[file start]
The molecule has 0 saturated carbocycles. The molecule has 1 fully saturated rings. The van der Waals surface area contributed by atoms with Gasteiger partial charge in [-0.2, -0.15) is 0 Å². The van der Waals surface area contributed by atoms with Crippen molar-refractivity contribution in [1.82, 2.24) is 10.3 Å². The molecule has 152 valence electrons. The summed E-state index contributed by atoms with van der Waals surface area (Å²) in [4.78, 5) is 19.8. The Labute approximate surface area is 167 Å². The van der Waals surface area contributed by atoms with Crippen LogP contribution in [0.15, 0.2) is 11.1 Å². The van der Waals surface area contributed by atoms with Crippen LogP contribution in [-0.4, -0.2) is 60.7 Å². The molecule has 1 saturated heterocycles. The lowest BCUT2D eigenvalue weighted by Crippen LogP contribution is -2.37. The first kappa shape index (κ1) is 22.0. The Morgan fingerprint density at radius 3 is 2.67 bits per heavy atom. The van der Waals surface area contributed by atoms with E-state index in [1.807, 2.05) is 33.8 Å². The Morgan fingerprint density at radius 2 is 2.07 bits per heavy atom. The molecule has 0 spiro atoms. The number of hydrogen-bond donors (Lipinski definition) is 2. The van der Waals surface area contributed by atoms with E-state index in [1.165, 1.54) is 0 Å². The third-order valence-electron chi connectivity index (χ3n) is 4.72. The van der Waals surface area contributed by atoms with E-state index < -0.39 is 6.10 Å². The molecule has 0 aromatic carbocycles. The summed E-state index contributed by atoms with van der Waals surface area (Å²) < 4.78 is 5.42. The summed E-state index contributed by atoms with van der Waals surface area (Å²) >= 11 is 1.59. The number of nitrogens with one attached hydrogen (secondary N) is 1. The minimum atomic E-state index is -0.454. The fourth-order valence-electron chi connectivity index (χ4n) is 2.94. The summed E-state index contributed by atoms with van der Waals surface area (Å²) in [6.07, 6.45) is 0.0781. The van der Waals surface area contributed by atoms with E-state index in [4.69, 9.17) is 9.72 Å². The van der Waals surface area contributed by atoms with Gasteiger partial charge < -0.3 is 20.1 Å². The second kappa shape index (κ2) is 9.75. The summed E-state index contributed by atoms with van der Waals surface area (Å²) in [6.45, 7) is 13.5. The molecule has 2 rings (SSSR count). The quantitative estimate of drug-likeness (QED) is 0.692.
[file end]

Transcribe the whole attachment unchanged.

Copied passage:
The molecule has 0 saturated carbocycles. The molecule has 1 fully saturated rings. The van der Waals surface area contributed by atoms with Gasteiger partial charge in [-0.2, -0.15) is 0 Å². The van der Waals surface area contributed by atoms with Crippen molar-refractivity contribution in [1.82, 2.24) is 10.3 Å². The molecule has 152 valence electrons. The summed E-state index contributed by atoms with van der Waals surface area (Å²) in [4.78, 5) is 19.8. The Labute approximate surface area is 167 Å². The van der Waals surface area contributed by atoms with Crippen LogP contribution in [0.15, 0.2) is 11.1 Å². The van der Waals surface area contributed by atoms with Crippen LogP contribution in [-0.4, -0.2) is 60.7 Å². The molecule has 1 saturated heterocycles. The lowest BCUT2D eigenvalue weighted by Crippen LogP contribution is -2.37. The first kappa shape index (κ1) is 22.0. The Morgan fingerprint density at radius 3 is 2.67 bits per heavy atom. The van der Waals surface area contributed by atoms with E-state index in [1.807, 2.05) is 33.8 Å². The Morgan fingerprint density at radius 2 is 2.07 bits per heavy atom. The molecule has 0 spiro atoms. The number of hydrogen-bond donors (Lipinski definition) is 2. The van der Waals surface area contributed by atoms with E-state index in [1.165, 1.54) is 0 Å². The third-order valence-electron chi connectivity index (χ3n) is 4.72. The van der Waals surface area contributed by atoms with E-state index < -0.39 is 6.10 Å². The molecule has 0 aromatic carbocycles. The summed E-state index contributed by atoms with van der Waals surface area (Å²) < 4.78 is 5.42. The summed E-state index contributed by atoms with van der Waals surface area (Å²) >= 11 is 1.59. The number of nitrogens with one attached hydrogen (secondary N) is 1. The minimum atomic E-state index is -0.454. The fourth-order valence-electron chi connectivity index (χ4n) is 2.94. The summed E-state index contributed by atoms with van der Waals surface area (Å²) in [6.07, 6.45) is 0.0781. The van der Waals surface area contributed by atoms with E-state index in [4.69, 9.17) is 9.72 Å². The van der Waals surface area contributed by atoms with Gasteiger partial charge < -0.3 is 20.1 Å². The second kappa shape index (κ2) is 9.75. The summed E-state index contributed by atoms with van der Waals surface area (Å²) in [6.45, 7) is 13.5. The molecule has 2 rings (SSSR count). The quantitative estimate of drug-likeness (QED) is 0.692.